Have you ever wanted to learn how to draw pictures that look like photographs? Do you want to learn how to draw realistic sketches that pop off the page?
Well, we’re here to tell you that you can!
No matter who you are, you can learn to draw. All it takes is patience and dedication.
While there really is no right way to “do art,” realism is its own style. And just like any other style, it has certain rules that can make all the difference between an image that looks somewhat real, and one that looks very real.
Here are some ways you can learn to draw more realistically, and bring your simple drawings to life on paper:
Now “filling your toolbox” doesn’t mean you have to go and grab all of the top-of-the-line art tools. But, having a few different materials can really help when it comes to making your drawings look more realistic.
If you’ve been drawing with just a simple writing pencil, it may be time to invest in a couple of tools to really help you learn to draw with realism.
A huge part of realism is detail. And achieving detail means having a variety of pencils, erasers, and other tools to help you get the look you’re going for.
Here are some tools you could try to help with realistic drawing:
These are pieces of paper that are wrapped up into tight stumps that come to a point at the end. These help with blending and smudging when you’re shading your subject. And if you want to blend small details, there’s a smaller version you can get called “tortillons” that can really help you get great results.
These erasers are almost like a ball of clay. You can mold them into whatever shape you want to help you erase small details that a normal eraser can’t.
Grids can significantly help with proportions if you’re just starting out with realism. You can either buy grids or draw your own!
This tool looks like a pair of scissors, but can help when measuring different elements of your drawings to make sure your proportions are right on your page.
(You can also check out our recent post on drawing tips to learn more about different pencils and other tools you can start with.)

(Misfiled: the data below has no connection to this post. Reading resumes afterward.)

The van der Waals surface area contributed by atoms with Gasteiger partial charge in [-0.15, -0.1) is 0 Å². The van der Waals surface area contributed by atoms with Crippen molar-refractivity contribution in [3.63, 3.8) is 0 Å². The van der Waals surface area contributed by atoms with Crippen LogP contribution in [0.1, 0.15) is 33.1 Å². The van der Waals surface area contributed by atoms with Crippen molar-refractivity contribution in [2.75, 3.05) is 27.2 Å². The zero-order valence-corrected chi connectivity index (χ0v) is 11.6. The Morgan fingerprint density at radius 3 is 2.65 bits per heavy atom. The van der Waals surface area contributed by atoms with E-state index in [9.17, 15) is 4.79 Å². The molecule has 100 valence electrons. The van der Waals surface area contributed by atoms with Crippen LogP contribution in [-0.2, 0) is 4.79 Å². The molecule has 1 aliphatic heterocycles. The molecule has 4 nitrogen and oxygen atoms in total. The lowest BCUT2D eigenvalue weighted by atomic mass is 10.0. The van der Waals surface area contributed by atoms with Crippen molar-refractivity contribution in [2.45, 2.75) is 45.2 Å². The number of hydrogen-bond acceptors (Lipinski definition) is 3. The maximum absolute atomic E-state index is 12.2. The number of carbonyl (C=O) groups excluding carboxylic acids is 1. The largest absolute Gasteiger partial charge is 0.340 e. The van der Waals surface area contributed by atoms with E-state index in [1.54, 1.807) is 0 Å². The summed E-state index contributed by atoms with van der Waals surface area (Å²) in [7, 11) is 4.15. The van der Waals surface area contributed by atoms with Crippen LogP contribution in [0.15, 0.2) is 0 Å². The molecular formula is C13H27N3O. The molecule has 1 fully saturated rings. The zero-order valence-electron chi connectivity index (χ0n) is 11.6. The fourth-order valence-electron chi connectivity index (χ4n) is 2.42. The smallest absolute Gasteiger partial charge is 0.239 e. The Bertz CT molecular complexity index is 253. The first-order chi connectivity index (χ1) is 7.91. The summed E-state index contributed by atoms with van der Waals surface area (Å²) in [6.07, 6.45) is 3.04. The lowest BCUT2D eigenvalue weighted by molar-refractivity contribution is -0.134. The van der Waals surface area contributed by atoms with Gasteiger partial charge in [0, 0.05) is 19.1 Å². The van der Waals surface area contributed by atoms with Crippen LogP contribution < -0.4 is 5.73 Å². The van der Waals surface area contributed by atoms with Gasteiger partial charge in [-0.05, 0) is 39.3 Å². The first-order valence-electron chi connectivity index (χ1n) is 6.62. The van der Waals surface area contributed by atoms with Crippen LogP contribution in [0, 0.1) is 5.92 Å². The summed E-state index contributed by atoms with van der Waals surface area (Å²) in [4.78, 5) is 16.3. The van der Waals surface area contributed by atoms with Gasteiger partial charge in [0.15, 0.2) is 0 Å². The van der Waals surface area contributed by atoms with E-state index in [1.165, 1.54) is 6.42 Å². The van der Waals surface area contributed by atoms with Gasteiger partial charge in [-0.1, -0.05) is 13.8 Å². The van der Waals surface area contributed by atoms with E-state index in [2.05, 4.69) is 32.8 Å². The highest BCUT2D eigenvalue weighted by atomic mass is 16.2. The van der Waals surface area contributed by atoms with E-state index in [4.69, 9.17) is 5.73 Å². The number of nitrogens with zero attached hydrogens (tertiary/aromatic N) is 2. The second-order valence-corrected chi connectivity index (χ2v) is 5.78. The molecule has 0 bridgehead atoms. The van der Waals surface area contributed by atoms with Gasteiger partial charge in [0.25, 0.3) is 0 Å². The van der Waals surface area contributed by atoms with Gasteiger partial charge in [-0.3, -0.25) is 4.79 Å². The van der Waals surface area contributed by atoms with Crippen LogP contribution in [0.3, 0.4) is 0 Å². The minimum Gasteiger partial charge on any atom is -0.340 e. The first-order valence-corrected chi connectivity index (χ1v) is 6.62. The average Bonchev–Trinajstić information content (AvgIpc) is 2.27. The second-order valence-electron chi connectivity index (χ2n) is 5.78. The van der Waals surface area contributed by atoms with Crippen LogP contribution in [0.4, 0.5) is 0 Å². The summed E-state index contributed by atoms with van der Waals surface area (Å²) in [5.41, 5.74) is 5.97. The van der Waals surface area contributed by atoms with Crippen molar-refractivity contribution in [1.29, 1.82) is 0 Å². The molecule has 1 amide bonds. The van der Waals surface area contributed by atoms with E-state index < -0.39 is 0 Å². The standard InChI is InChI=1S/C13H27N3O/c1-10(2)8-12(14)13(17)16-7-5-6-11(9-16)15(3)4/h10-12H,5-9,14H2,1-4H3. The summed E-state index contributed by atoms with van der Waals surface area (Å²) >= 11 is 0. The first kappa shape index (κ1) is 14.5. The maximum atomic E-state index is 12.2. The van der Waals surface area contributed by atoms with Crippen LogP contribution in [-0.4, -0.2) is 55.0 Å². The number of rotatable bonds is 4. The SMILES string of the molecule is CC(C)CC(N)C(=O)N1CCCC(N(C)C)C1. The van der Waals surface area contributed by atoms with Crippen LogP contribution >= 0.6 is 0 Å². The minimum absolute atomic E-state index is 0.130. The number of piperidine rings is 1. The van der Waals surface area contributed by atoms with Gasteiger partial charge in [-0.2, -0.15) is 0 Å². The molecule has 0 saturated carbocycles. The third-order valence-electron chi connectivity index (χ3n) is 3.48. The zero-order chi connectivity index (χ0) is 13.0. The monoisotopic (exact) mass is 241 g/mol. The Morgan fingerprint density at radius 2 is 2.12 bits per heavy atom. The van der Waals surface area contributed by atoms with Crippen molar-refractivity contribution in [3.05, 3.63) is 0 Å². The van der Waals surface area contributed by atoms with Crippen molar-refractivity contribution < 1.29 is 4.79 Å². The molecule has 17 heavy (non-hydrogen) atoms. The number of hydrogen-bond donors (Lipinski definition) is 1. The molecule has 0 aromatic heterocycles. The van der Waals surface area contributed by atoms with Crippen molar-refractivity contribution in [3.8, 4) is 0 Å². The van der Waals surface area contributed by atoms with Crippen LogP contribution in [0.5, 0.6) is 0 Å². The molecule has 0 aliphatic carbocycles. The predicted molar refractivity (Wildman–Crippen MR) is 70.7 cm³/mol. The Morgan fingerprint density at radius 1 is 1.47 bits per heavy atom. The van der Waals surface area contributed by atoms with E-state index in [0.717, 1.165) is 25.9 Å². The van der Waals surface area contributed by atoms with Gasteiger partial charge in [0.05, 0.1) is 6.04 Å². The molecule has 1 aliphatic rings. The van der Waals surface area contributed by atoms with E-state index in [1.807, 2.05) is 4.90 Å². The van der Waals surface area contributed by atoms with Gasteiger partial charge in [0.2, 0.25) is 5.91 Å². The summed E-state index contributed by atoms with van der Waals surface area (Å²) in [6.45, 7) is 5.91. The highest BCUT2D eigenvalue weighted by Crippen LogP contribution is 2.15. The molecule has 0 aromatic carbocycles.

There are plenty of physical tools out there that you can use to help you draw realistically, but it’s really all about practice, technique, and finding what works for you. So don’t be afraid to experiment – and don’t rely on tools to get you the best results.
It’s common for beginners to draw by starting one section, shading it, finishing it, and then moving onto the next part.
But if you find yourself ending up with weird-looking animals or portraits that have lopsided eyes or heads that are way too big for the bodies, this process of mapping out your composition might help make your drawings look more real:
1. Take the whole picture and sketch it out on your paper.
2. Make sure the pencil strokes are gentle and light. Avoid sketching with dark shading or dark lines right away or else you’ll have a hard time erasing it, especially when you need to change something. It’ll also end up making your paper look messy and worn out.
3. Take a hard lead pencil (H pencils), keep a light grip on it and map out where everything is going to go across the page.
This method is sure to help you get used to proportions especially while learning how to draw realistic portraits. It’ll also make sure you’re on the right track before you commit.
You can also do a grid across the page to help you get the proportions right: